Integration of visual and auditory speech - literature reviewreview

  • Audiovisual integration

They found suppression of N1 and P2 responses in audiovisual speech conditions compared to the audio-only condition. In their EEG analysis they used the same additive model as Klucharev et al. 2003), resulting in suppressed N1 activity in the auditory cortex in the audiovisual condition compared to the sum of the unimodal activities ([A+V]). 2010) used similar visual stimuli as in this thesis (Finnish vowels) combined with pure tones to study the effects of lip reading and silent speech production on auditory cortex responses. They found that both observing visual speech and silently producing the same vowels suppressed the N100m response, with dominance in the left hemisphere, compared to the expanding rings condition.

The auditory stimulus used by the group was similar to the auditory stimuli used in this thesis (/da/, 100 ms in length with 10 ms consonant burst, 30 ms formant transition, and 60 ms steady-state vowel). They found that the magnitude of the initial 10 to 30 ms section of the ABR in both audiovisual conditions was suppressed compared to the sound-only condition. In addition, they found statistically significantly increased latency in the onset part of the responses under the audiovisual conditions compared to the unimodal auditory stimuli response. 2006) suggest, based on their findings, the possibility of speech-specific processing at the brainstem level triggered by articulatory gestures.

Aim of the present study

Pilot study

Subjects

This chapter describes the methods used to obtain data in this thesis. Data from two subjects had to be omitted from the final results due to technical problems.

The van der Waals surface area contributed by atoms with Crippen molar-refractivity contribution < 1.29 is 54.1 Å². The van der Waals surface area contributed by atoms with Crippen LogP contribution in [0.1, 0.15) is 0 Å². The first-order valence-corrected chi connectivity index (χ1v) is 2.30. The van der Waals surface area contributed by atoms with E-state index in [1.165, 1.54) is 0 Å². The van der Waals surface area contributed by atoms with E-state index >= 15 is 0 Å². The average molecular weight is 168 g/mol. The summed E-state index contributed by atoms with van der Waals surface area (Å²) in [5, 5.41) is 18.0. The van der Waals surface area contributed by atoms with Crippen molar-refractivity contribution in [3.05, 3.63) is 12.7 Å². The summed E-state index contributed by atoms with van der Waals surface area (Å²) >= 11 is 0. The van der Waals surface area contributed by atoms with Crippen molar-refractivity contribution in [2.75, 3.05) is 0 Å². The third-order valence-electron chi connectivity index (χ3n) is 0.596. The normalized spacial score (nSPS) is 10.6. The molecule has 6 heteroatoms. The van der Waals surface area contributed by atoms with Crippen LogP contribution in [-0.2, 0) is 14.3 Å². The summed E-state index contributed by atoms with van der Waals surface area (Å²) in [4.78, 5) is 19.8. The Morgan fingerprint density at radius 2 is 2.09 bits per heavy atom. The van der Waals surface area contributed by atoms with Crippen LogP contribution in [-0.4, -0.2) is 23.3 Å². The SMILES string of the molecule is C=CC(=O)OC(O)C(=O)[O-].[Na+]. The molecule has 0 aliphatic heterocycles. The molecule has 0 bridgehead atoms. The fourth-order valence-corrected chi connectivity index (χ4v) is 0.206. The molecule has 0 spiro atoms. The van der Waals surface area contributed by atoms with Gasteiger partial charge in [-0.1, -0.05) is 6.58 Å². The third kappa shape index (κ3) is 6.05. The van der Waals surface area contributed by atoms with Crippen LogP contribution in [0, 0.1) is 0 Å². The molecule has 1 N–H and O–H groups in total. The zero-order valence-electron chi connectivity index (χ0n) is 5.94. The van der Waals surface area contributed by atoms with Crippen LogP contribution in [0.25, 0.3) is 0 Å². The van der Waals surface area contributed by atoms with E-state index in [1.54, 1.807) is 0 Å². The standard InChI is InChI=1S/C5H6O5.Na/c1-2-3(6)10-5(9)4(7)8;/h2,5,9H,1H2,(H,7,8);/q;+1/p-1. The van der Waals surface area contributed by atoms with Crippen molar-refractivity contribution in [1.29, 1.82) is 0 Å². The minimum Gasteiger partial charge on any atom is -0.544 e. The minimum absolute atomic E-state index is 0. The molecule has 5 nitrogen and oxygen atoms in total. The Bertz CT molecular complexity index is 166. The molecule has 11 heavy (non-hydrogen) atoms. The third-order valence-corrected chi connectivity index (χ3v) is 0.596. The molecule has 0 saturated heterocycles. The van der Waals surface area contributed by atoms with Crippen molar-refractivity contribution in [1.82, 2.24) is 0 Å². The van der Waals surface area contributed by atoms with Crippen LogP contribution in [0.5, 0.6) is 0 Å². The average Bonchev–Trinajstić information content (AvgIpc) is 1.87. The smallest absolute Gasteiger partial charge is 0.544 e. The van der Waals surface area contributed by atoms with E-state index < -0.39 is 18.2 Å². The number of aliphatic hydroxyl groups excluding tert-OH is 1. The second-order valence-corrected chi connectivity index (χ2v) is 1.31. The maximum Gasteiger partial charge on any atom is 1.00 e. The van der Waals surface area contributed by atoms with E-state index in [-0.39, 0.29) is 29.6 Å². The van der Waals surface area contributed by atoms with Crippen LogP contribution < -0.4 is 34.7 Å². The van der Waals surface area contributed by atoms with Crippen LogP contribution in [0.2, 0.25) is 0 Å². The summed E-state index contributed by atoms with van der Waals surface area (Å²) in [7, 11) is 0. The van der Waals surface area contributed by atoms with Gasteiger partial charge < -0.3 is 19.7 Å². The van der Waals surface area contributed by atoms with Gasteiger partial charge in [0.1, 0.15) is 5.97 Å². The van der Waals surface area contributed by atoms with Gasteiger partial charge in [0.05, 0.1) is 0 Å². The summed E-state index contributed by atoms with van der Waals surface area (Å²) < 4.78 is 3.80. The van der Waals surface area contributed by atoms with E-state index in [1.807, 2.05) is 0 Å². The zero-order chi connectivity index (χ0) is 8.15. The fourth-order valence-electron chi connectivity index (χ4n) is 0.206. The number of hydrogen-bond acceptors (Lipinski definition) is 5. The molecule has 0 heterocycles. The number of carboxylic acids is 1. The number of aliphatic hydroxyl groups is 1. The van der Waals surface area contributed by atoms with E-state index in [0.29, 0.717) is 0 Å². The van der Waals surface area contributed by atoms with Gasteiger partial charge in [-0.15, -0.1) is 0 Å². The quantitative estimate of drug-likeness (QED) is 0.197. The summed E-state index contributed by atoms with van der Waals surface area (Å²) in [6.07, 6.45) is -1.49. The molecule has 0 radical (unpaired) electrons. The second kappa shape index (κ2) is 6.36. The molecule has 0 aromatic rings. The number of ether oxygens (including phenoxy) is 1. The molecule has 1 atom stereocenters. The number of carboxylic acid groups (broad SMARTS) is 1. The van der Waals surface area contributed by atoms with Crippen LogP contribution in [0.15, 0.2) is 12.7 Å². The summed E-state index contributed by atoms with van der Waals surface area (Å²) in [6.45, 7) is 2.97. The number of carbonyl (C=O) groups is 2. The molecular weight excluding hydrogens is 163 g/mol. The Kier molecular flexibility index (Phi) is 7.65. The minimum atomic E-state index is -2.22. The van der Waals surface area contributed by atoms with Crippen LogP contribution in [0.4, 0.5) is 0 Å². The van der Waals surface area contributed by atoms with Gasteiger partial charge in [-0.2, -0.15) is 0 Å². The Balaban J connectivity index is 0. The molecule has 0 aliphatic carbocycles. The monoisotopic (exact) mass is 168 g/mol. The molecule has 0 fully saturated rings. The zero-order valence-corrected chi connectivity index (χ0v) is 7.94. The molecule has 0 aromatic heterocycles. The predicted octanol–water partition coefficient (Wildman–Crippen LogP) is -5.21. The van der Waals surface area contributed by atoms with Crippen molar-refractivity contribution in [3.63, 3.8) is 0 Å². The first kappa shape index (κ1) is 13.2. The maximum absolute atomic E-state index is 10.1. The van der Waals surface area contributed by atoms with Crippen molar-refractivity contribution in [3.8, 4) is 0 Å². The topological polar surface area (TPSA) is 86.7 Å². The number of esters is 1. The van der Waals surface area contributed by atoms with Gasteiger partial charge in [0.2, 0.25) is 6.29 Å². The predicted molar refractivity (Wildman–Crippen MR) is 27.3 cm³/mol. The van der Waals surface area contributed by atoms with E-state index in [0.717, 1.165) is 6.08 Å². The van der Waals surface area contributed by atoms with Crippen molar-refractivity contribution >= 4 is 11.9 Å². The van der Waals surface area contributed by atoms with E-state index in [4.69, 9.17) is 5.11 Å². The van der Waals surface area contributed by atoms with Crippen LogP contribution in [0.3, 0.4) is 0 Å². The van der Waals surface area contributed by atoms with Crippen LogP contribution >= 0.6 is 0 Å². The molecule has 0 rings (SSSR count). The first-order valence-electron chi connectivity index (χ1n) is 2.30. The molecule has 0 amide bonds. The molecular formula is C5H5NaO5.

Stimuli

Thus, the analyzed data consisted of seven subjects (mean age 26.4 ± SD 6.8 years), four women and three men. The still images are taken from video footage commonly used in our laboratory, showing a female actress pronouncing vowels. In the silent condition, there was no induced movement because only one frame was presented: a neutral facial expression without any emotions or visual speech cues.

In the vowel condition, the video sequence was edited so that the face showed the articulatory gestures of the Finnish vowels /a/, /i/, /o/, and /y/. In the third condition, the sequence consisted of extended blue rings/ovals superimposed over the mouth area of ​​a neutral stationary face, producing a temporally and spatially similar motion perception to the vowel condition, but without linguistic content.

Figure 3.2: Example of the stimuli distribution during an experiment
Figure 3.2: Example of the stimuli distribution during an experiment

Experiment setup

  • Task conditions

In the expanding rings condition, the subject viewed a stationary face of the female speaker superimposed on a blue oval that expanded with the auditory stimulus playing in the background. In the stationary face condition, the subject viewed a static image of the speaker's face displayed on the screen while the auditory stimulus was presented. The subject was instructed to focus gaze on the mouth area of ​​the quiet face, consistent with the other two conditions.